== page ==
Challenging Realities Ahead For Small Business Sector

Challenging Realities Ahead For Small Business Sector

Falling confidence, fragile operating conditions and the shadow of inflation are just some of the economic challenges stacking up for small business owners in 2022.

This year’s Pulse Tracker from The Alternative Board tells the story of small business survival through the second year of the pandemic and, while the strong, steady beat of the small business pulse remained consistent through the first onslaught of COVID19, it has now quickened with anxiety as the realities of the pandemic’s midpoint move into view.

The Pulse Tracker charts the progress of small businesses and their owners through a year that has seen them grapple with employment issues, cash flow crises, supply chain breakdowns, port disruptions, rising costs and other problems.

Alfredo Puche, Managing Director of The Alternative Board said: “Confidence remained high until July, despite the many obstacles and uncertainties but the Delta outbreak cracked that confidence with many business owners who had resolutely worked their way through the highs and lows finding themselves exhausted – and some have reached breaking point.

“July also saw the first red flags with business owners warning their prices would have to rise in response to higher input costs. The prolonged lockdown in Auckland plus restrictions across the rest of the country eroded confidence even further, with many feeling it was time to sell up and move on”.

The latest phase of the pandemic is crunch time for many, taking some by surprise with its severity and cementing the view that doing business is likely to get tougher.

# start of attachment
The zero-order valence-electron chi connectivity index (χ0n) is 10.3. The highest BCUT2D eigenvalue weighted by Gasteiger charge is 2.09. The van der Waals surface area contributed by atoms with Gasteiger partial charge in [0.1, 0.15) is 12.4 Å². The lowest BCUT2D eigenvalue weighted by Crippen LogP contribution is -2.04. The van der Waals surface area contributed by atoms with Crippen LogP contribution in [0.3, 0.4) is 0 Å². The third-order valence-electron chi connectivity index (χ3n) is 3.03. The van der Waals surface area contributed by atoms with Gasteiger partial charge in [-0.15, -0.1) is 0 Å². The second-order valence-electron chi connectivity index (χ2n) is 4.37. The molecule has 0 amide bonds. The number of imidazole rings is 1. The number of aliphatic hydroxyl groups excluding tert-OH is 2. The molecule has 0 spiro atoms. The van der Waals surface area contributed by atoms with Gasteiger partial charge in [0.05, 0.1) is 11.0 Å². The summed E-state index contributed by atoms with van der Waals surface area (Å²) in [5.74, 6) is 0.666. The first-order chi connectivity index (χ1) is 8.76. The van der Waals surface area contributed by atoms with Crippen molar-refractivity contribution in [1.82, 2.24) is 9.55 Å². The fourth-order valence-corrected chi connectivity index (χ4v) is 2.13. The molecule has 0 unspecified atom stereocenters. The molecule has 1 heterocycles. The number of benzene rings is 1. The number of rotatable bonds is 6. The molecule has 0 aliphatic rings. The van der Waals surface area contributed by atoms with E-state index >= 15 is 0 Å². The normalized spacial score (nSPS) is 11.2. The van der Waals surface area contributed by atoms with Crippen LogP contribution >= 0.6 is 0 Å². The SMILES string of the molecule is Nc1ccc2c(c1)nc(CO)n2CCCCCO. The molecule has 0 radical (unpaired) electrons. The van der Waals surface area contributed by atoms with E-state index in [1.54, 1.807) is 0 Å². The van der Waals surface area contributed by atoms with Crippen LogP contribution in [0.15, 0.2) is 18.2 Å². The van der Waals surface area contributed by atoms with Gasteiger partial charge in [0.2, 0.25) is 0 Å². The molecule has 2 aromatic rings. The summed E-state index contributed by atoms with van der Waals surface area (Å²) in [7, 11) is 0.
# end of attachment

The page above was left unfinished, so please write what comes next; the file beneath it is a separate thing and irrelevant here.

With the end of the year in sight, owners are analysing the potential scenarios 2022 might deliver and planning how they will cope. Inflation, rising interest rates, worsening supply chain issues, the implementation of vaccination policies plus the advent of a new variant have fuelled the uncertainty clouding the months ahead.

The Pulse Tracker tells this year’s small business story, as seen through our quarterly Pulse Check, which provides ongoing insights into how owners have managed during 2021, where they are now, and how they will tackle the challenging realities ahead.

The Alternative Board supports small to medium-sized businesses and their owners through advisory boards consisting of other local business owners, expert one-on-one coaching, a suite of business planning tools and business mentoring. The Pulse Check is a quarterly monitor of the sector and the Pulse Tracker aggregates and analyses the research results for the whole year. Each edition of the Pulse Check has a confidence level of 90% and a 5% margin of error.

You can download a copy of the tracker report here.

We will continue to check the pulse in 2022 with the next edition scheduled for mid February.

Each Pulse Check has had a confidence level of 90% and a 5% margin of error.

We’ve Done It Before – We Can Do It Again

We’ve Done It Before – We Can Do It Again

A sudden slip into Alert Level Three, the blast of the emergency ‘COVID’ warning through our phones and once again we’re into the balancing act of keeping our businesses moving in exceptional circumstances.

Last month our Pulse Check results told us how adaptable and flexible New Zealand’s small business are, with business owners altering operations and changing practice in order to survive the challenges that 2020 has thrown at us all. Just as we have rolled out our August Pulse Check – which you can access here if you would like to participate – the beat has changed again and, in Auckland, we are facing at least three days at Level 3, probably more, with the rest of New Zealand parked up at Level 2 for the time being.